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Is Your Client Eligible for COBRA Continuation Coverage?

Is Your Client Eligible for COBRA Continuation Coverage?

Great brokers are more than benefits coordinators for their clients. They serve as trusted advisors, extensions of employer teams that offer expert input on any number of topics—including compliance issues like COBRA continuation coverage. From what it is to how it works, consider this your COBRA refresher.    



Refresher: What Is COBRA? 

The Consolidated Omnibus Budget Reconciliation Act (COBRA) is a set of laws put into place by the Department of Labor (DOL) to protect employees from the possibility of losing health insurance coverage.  

According to COBRA, employers with a group health plan and 20 or more full-time employees must offer a continuation of group health insurance coverage to qualified beneficiaries for a limited period of time. Individuals who elect COBRA coverage must pay the entire premium plus a 2% service charge.  


Who Is a Qualified Beneficiary? 

Qualified beneficiaries are the individuals entitled to extended group health insurance under COBRA laws. For someone to be a qualified beneficiary, they must experience a qualifying event or must be a dependent of someone who has experienced a qualifying event.

Qualifying events for covered employees include:

  1. Termination of employment for any reason aside from gross misconduct
  2. Reduction of employment hours

Qualifying events for beneficiaries include:

  1. Termination of a covered employee’s employment for any reason aside from gross misconduct
  2. Reduction of employment hours for a covered employee
  3. A covered employee becomes entitled to Medicare
  4. Divorce/legal separation of the spouse from the covered employee
  5. Death of the covered employee
  6. Loss of dependent coverage (i.e., if a dependent child turns 26) 

For example: if an employed person passes away, their spouse may be eligible for continued coverage under the deceased’s employer healthcare plan due to COBRA. 


Does My Employer Client Need to Offer COBRA Continuation Coverage? 

Employers must offer COBRA coverage if they had 20 or more full-time employees for more than 50% of their business days in the previous calendar year, including full and part-time employees. 

If your employer client is required to offer COBRA continuation coverage, they must do so to employees who were: 

  • Employed for at least half of the calendar year 

  • Terminated for reasons unrelated to gross misconduct

For employers that must offer COBRA, the coverage can be administered by either the organization or a third party. If not properly compliant, employers could face tax penalties, statutory penalties, and other fines.


What Should Your Clients Look for in a COBRA Partner? 

COBRA is complex, time-consuming, and can incur expensive penalties for your clients if done incorrectly. When advising employers about what to look for in a COBRA administration partner, suggest the following traits:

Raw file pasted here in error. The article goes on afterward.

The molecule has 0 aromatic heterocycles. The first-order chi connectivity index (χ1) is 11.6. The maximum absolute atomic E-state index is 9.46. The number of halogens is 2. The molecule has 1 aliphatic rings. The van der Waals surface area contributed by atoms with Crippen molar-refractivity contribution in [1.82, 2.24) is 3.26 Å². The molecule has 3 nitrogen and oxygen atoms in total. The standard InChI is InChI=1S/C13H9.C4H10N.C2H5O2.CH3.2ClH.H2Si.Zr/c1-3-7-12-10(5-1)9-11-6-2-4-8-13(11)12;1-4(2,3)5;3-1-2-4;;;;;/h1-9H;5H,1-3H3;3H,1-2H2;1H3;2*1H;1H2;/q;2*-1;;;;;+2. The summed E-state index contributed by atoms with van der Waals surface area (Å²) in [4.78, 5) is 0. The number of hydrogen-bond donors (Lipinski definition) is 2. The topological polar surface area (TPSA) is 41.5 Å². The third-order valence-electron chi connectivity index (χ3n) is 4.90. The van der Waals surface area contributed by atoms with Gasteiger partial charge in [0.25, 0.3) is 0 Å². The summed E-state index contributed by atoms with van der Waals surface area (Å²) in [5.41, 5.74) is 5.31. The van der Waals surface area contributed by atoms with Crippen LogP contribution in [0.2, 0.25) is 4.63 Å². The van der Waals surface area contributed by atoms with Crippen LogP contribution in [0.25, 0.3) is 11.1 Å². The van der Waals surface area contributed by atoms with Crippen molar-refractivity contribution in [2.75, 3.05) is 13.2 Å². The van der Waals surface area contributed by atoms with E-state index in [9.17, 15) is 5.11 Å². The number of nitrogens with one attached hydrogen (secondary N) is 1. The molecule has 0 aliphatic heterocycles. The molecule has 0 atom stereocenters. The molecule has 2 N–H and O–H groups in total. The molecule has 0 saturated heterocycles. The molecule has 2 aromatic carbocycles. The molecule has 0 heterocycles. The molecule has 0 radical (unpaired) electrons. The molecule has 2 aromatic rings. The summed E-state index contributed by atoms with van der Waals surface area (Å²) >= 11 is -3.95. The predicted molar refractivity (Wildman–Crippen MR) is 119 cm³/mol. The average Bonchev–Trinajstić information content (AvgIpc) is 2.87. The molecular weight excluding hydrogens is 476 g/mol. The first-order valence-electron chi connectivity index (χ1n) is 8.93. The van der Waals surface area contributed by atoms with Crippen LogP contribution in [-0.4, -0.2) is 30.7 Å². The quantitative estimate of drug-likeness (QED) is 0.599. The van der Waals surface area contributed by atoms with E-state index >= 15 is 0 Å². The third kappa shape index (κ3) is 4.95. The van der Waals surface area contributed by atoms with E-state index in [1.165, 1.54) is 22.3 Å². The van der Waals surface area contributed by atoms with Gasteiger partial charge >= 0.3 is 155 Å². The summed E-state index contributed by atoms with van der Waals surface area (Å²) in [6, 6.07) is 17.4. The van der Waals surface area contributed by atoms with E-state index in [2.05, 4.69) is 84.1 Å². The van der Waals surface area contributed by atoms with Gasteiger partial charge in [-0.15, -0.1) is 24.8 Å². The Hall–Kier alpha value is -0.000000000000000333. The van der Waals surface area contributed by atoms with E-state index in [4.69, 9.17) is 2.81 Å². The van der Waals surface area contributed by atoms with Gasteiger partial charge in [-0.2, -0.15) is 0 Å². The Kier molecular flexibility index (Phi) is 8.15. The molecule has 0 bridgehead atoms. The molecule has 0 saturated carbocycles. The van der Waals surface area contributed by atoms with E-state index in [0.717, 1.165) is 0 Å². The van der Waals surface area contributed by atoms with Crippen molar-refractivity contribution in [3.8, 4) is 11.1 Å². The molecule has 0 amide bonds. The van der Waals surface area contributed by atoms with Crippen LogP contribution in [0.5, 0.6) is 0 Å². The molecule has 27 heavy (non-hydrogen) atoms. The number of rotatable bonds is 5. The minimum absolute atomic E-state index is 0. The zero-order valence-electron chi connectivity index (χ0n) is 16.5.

• Benefits Provider: Your client’s COBRA administration partner should be their benefits administration software provider. The platform should already host the necessary enrollment and eligibility data, saving time and effort. Additionally, an HRIS that manages the entire employee lifecycle will enable employers to trigger offboarding workflows that automatically generate COBRA notices to terminated employees.   
  • Specialized COBRA Team: Tell your employer clients they should engage a COBRA administration professional to reduce the risk of non-compliance and increase efficiency. For example, BerniePortal offers COBRA administrative services and a team specifically trained to accommodate any relevant requirements. Our sister company Alpine is a management and service team dedicated to COBRA administration, and it integrates fully with our HRIS to make this complex benefits and compliance issue easy for brokers and employer clients. 
  • A Good Track Record: Advise your clients to identify the most important COBRA administration factors for their business and to research how different administrators approach these. 


Additional Resources: 

  • Brokers’ Corner Podcast—watch and subscribe to the Brokers’ Corner podcast, which dives into the topics that affect your agency and industry and identifies strategies so you can protect and grow your book of business 
  • BerniePortal Brokers’ Council—a council of benefits brokers from across the country that advises BerniePortal on industry concerns, trends, and the ways technology can best support their agency and employer groups  
  • BerniePortal for Brokers—leveraging technology to increase your agency valuation and support your employer groups is easier than ever with BerniePortal’s software solution, built for brokers by brokers 
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